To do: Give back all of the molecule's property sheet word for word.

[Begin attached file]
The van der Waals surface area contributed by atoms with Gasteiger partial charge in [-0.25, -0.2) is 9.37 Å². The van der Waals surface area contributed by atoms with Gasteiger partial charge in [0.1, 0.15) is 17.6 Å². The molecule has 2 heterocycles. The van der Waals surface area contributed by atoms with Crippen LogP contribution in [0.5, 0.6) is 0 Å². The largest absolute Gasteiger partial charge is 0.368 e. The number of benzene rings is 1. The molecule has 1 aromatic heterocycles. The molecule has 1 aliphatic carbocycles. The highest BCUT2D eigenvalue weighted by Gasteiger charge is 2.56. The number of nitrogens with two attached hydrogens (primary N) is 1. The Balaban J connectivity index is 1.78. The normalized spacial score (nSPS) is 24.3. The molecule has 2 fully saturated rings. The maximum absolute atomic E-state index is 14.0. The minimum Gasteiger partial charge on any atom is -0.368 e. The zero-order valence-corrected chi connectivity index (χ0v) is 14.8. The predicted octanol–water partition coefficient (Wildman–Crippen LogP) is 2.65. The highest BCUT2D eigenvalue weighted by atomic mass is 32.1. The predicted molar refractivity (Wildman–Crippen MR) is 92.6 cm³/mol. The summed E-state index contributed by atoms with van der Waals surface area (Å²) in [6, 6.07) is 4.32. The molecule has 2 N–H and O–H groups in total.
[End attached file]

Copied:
The van der Waals surface area contributed by atoms with Gasteiger partial charge in [-0.25, -0.2) is 9.37 Å². The van der Waals surface area contributed by atoms with Gasteiger partial charge in [0.1, 0.15) is 17.6 Å². The molecule has 2 heterocycles. The van der Waals surface area contributed by atoms with Crippen LogP contribution in [0.5, 0.6) is 0 Å². The largest absolute Gasteiger partial charge is 0.368 e. The number of benzene rings is 1. The molecule has 1 aromatic heterocycles. The molecule has 1 aliphatic carbocycles. The highest BCUT2D eigenvalue weighted by Gasteiger charge is 2.56. The number of nitrogens with two attached hydrogens (primary N) is 1. The Balaban J connectivity index is 1.78. The normalized spacial score (nSPS) is 24.3. The molecule has 2 fully saturated rings. The maximum absolute atomic E-state index is 14.0. The minimum Gasteiger partial charge on any atom is -0.368 e. The zero-order valence-corrected chi connectivity index (χ0v) is 14.8. The predicted octanol–water partition coefficient (Wildman–Crippen LogP) is 2.65. The highest BCUT2D eigenvalue weighted by atomic mass is 32.1. The predicted molar refractivity (Wildman–Crippen MR) is 92.6 cm³/mol. The summed E-state index contributed by atoms with van der Waals surface area (Å²) in [6, 6.07) is 4.32. The molecule has 2 N–H and O–H groups in total.